Friday, June 5, 2015

The Joys of Shopping at a Conference

One of my favorite parts of going to any conference is to visit the exhibitors. They sometimes have nice gifts to entice people to visit and shop.

Yes, shop. Vendors have goods to sell.  At any genealogy convention, there are speakers who are also vendors and vendors who sponsor speakers - the difference in being whether the speakers "are" the product or are pitching someone else's product.

Genealogy conferences are one of the last bastions of places where people come and sell these things called "books." I don't mean e-books like on my Kindle, but these big, bulky things made out of paper. You see, many genealogists are nuts about books made of paper, and sometimes these books contain information only available in paper books.

Well, I broke down and bought a few books, including one that I have wanted for a while, "Ukrainian Genealogy" by John D. Pihach. I got to actually peruse a copy before buying, which has deterred me from buying what is a pretty expensive little paperback.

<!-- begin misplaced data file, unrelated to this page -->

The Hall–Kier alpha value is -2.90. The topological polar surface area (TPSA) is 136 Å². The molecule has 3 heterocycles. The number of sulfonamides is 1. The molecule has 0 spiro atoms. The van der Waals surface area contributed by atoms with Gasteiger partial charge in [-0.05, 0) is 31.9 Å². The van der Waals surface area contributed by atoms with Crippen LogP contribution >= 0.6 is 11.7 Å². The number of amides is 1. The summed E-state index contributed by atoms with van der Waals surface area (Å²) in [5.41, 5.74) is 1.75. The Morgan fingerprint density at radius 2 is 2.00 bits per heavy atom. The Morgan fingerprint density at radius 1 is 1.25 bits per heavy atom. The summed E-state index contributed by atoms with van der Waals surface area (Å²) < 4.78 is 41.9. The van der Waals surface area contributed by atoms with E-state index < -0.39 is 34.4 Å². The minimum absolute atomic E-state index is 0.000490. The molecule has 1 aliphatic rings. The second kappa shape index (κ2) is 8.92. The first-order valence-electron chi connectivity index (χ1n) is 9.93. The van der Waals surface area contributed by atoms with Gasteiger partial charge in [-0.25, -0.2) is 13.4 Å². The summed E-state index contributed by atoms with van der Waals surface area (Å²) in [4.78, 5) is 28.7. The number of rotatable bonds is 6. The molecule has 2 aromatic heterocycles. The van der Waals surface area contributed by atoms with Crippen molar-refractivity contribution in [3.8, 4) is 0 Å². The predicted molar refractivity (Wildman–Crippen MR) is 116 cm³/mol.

Why, you may wonder, am I interested in a book on anything Ukrainian?  Well, you would never know it from this blog by anything that I have posted to date, but I am 3/4 Eastern European  My mother's maternal grandparents came to the U.S. from the Austro-Hungarian Empire, from the region of Galician, and were known in this country as Ruthenian and spoke Ukrainian.  And this is possibly the top book in terms of looking for Ukrainian immigrant records in the U.S. and Europe, notwithstanding that it was printed in 2007.

One of the more frustrating things about these general genealogy conferences is that despite the fact that Eastern Europeans came to the U.S. by the millions in between 1880 and 1914, most conferences only have a single introductory session on our issues, and maybe a few on Jewish genealogy which includes some Eastern European records.  

American genealogy has been driven for a century and a half by people like my wife Cynthia, whose ancestors founded this country. Due to historical patterns and language issues, most people focus on ancestry that traces back to the British Isles. For everyone else, we need to find specialty groups and conferences.

So when I see a cool Eastern European book, I make an excited sound and begin to examine it. And when I see one as important as this one that I haven't already bought, it has no choice but to come to Oakland.